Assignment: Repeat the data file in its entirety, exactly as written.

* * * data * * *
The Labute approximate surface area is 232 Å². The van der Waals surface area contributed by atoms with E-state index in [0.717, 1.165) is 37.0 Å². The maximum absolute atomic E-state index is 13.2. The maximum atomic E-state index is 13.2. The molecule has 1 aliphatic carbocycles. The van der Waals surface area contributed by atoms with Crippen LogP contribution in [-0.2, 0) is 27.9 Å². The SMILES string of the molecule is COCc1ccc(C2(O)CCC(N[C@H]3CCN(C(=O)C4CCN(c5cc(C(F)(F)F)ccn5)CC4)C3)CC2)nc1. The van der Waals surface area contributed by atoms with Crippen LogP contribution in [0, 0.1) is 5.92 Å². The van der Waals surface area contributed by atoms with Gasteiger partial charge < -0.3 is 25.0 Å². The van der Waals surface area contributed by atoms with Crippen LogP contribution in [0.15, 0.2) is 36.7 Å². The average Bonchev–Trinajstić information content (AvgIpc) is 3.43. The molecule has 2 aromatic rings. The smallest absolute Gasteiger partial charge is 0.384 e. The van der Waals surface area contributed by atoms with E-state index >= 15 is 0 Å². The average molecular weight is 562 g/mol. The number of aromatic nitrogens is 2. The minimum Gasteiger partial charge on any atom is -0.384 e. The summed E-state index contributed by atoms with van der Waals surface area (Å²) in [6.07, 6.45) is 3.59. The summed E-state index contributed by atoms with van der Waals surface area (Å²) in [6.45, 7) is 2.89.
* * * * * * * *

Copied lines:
The Labute approximate surface area is 232 Å². The van der Waals surface area contributed by atoms with E-state index in [0.717, 1.165) is 37.0 Å². The maximum absolute atomic E-state index is 13.2. The maximum atomic E-state index is 13.2. The molecule has 1 aliphatic carbocycles. The van der Waals surface area contributed by atoms with Crippen LogP contribution in [-0.2, 0) is 27.9 Å². The SMILES string of the molecule is COCc1ccc(C2(O)CCC(N[C@H]3CCN(C(=O)C4CCN(c5cc(C(F)(F)F)ccn5)CC4)C3)CC2)nc1. The van der Waals surface area contributed by atoms with Crippen LogP contribution in [0, 0.1) is 5.92 Å². The van der Waals surface area contributed by atoms with Gasteiger partial charge < -0.3 is 25.0 Å². The van der Waals surface area contributed by atoms with Crippen LogP contribution in [0.15, 0.2) is 36.7 Å². The average Bonchev–Trinajstić information content (AvgIpc) is 3.43. The molecule has 2 aromatic rings. The smallest absolute Gasteiger partial charge is 0.384 e. The van der Waals surface area contributed by atoms with E-state index >= 15 is 0 Å². The average molecular weight is 562 g/mol. The number of aromatic nitrogens is 2. The minimum Gasteiger partial charge on any atom is -0.384 e. The summed E-state index contributed by atoms with van der Waals surface area (Å²) in [6.07, 6.45) is 3.59. The summed E-state index contributed by atoms with van der Waals surface area (Å²) in [6.45, 7) is 2.89.